Systemic inflammatory indexes (NLR, DNLR, PLR and SII) role in predicting COVID-19 progression

Authors

  • Berina Hasanefendić Department of Medical Biochemistry and Immunology, Clinical Center University of Sarajevo, Sarajevo, Bosnia and Herzegovina; Faculty of Health Studies, University of Sarajevo, Sarajevo, Bosnia and Herzegovina https://orcid.org/0000-0002-9610-5020
  • Emir Šeherčehajić Department of Laboratory Technologies, Faculty of Health Studies, University of Sarajevo, Sarajevo, Bosnia and Herzegovina https://orcid.org/0000-0002-8561-5439
  • Armina Dedić Department of Laboratory Diagnostic, BioSave Group, Sarajevo, Bosnia and Herzegovina https://orcid.org/0009-0008-3420-8594
  • Suzana Tihić-Kapidžić Department of Medical Biochemistry and Immunology, Clinical Center University of Sarajevo, Sarajevo, Bosnia and Herzegovina https://orcid.org/0000-0002-8064-7650
  • Ermin Begović Department of Medical Biochemistry and Immunology, Clinical Center University of Sarajevo, Sarajevo, Bosnia and Herzegovina https://orcid.org/0000-0002-6785-4428
  • Sanela Hajro Department of Medical Biochemistry and Immunology, Clinical Center University of Sarajevo, Sarajevo, Bosnia and Herzegovina; Faculty of Health Studies, University of Sarajevo, Sarajevo, Bosnia and Herzegovina
  • Belma Gazibera Clinic for Infectious Diseases, Clinical Center University of Sarajevo, Sarajevo, Bosnia and Herzegovina
  • Ahmed Velić Clinic for Infectious Diseases, Clinical Center University of Sarajevo, Sarajevo, Bosnia and Herzegovina https://orcid.org/0000-0001-5898-6982
  • Melina Drljo Clinic for Hematology, Clinical Center University of Sarajevo, Sarajevo, Bosnia and Herzegovina

DOI:

https://doi.org/10.17532/jhsci.2023.2155

Keywords:

systemic inflammatory indexes, coronavirus disease 2019, clinical picture

Abstract

Introduction: The coronavirus disease 2019 (COVID-19) pandemic has caused a worldwide emergency. The disease is characterized primarily by symptoms of the respiratory system, but also by systemic inflammation. Since the onset of the disease, there has been a need for biomarkers to predict the severity of the clinical picture and the outcome of the disease. The aim of this study is to evaluate systemic inflammatory markers for predicting severity of COVID-19.

Methods: The study was conducted at the Sarajevo Canton Health Center on a total of 170 adults suffering from COVID-19. 70 subjects had mild clinical picture, while the control group consisted of 100 subjects with moderate clinical picture. The results of complete and differential blood counts, C-reactive protein (CRP), and systemic inflammatory indexes (SII) (neutrophil/lymphocyte ratio [NLR], derived NLR [dNLR], platelet/lymphocyte ratio [PLR], and SII) were used to compare the groups. IBM SPSS Ver. 23 was used for statistical analysis and data processing.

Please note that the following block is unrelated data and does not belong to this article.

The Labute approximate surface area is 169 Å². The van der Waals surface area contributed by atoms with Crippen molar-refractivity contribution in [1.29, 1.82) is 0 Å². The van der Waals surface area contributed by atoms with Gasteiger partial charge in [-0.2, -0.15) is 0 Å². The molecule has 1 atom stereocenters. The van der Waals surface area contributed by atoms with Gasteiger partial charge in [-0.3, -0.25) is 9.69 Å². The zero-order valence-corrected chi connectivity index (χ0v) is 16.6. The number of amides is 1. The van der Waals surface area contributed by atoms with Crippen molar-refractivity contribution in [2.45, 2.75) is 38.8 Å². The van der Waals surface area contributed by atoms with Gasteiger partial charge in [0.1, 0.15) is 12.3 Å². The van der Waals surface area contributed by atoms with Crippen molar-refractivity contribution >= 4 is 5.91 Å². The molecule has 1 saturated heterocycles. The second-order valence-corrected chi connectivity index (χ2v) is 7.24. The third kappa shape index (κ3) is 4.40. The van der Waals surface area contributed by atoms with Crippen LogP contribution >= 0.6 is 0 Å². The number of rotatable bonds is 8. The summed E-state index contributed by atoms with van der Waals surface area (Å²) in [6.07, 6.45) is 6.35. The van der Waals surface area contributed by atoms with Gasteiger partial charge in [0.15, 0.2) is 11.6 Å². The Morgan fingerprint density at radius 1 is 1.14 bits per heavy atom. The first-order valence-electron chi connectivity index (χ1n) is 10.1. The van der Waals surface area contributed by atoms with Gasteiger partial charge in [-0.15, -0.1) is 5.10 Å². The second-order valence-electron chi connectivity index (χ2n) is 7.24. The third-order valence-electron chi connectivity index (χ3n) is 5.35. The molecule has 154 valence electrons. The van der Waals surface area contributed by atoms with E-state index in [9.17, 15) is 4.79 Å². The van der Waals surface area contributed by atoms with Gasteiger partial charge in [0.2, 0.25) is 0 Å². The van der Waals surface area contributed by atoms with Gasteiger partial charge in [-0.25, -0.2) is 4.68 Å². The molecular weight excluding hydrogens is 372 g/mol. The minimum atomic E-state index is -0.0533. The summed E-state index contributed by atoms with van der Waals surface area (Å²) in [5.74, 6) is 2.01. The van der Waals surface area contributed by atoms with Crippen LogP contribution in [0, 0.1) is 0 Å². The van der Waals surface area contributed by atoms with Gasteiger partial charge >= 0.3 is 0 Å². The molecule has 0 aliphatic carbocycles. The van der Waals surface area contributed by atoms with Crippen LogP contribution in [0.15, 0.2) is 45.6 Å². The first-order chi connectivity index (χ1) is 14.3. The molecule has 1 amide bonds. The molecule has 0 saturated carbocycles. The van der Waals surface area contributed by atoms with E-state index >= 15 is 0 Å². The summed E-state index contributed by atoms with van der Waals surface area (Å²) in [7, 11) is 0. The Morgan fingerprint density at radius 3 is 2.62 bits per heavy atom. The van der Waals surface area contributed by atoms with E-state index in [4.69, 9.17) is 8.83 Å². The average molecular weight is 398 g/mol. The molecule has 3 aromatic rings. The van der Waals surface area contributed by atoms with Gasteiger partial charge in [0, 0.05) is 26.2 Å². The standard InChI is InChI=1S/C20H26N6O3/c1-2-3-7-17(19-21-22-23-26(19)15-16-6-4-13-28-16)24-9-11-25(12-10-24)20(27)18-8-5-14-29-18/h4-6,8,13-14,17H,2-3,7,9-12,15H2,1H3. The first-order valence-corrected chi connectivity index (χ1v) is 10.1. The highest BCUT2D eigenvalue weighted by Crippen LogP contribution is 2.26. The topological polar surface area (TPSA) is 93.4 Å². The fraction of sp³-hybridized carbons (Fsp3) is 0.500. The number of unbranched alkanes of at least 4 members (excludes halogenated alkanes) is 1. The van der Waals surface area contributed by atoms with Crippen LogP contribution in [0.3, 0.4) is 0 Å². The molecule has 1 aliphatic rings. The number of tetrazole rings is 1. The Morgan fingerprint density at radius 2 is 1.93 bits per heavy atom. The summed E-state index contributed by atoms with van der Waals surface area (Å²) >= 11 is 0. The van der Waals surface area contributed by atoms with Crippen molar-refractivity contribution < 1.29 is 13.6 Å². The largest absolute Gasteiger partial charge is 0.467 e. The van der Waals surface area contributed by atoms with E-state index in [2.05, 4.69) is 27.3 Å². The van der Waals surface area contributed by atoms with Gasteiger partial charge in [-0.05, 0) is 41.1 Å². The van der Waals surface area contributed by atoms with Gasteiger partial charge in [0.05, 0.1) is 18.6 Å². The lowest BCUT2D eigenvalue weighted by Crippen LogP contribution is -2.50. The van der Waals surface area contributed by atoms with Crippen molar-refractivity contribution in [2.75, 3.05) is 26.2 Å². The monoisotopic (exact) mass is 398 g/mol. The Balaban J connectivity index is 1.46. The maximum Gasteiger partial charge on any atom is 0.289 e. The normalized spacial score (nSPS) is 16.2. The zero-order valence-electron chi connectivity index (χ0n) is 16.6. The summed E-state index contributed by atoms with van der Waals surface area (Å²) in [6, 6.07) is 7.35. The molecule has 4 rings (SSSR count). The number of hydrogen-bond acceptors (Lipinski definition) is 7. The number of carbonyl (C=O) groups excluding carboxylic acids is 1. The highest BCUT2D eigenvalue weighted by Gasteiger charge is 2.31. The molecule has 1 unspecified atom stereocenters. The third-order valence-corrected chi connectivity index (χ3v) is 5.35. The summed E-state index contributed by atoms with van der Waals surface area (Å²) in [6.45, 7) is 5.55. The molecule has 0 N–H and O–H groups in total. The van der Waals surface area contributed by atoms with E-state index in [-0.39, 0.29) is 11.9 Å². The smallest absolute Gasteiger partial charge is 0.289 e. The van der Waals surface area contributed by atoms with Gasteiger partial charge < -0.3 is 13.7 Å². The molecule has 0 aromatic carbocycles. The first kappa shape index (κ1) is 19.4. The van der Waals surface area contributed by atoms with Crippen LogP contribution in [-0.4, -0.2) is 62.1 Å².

Results: The proportion of male patients in the group with a milder clinical picture was higher than the proportion of male patients with a moderate clinical picture, p = 0.016. The values of leukocytes and neutrophils were higher in patients with a moderate clinical picture (p = 0.006 and p < 0.001, respectively). The values of all inflammatory indexes (NLR, dNLR, PLR and SII) were higher in patients with a moderate clinical picture of COVID-19 than in patients with a mild clinical picture (p < 0.001 for NLR, dNLR, and SII; p = 0.023 for PLR). In the research, patient age showed no correlation and CRP showed no correlation with SII.

Conclusion: SII show higher values in patients with a moderate compared with a mild clinical picture of COVID-19. These parameters can be cost-effective and useful indicators in patient classification, diagnosis, and probably in monitoring patients with COVID-19.


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Published

30.09.2023

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Research articles

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How to Cite

1.
Systemic inflammatory indexes (NLR, DNLR, PLR and SII) role in predicting COVID-19 progression. JHSCI [Internet]. 2023 Sep. 30 [cited 2024 May 26];13(2):113-7. Available from: https://www.jhsci.ba/ojs/index.php/jhsci/article/view/2155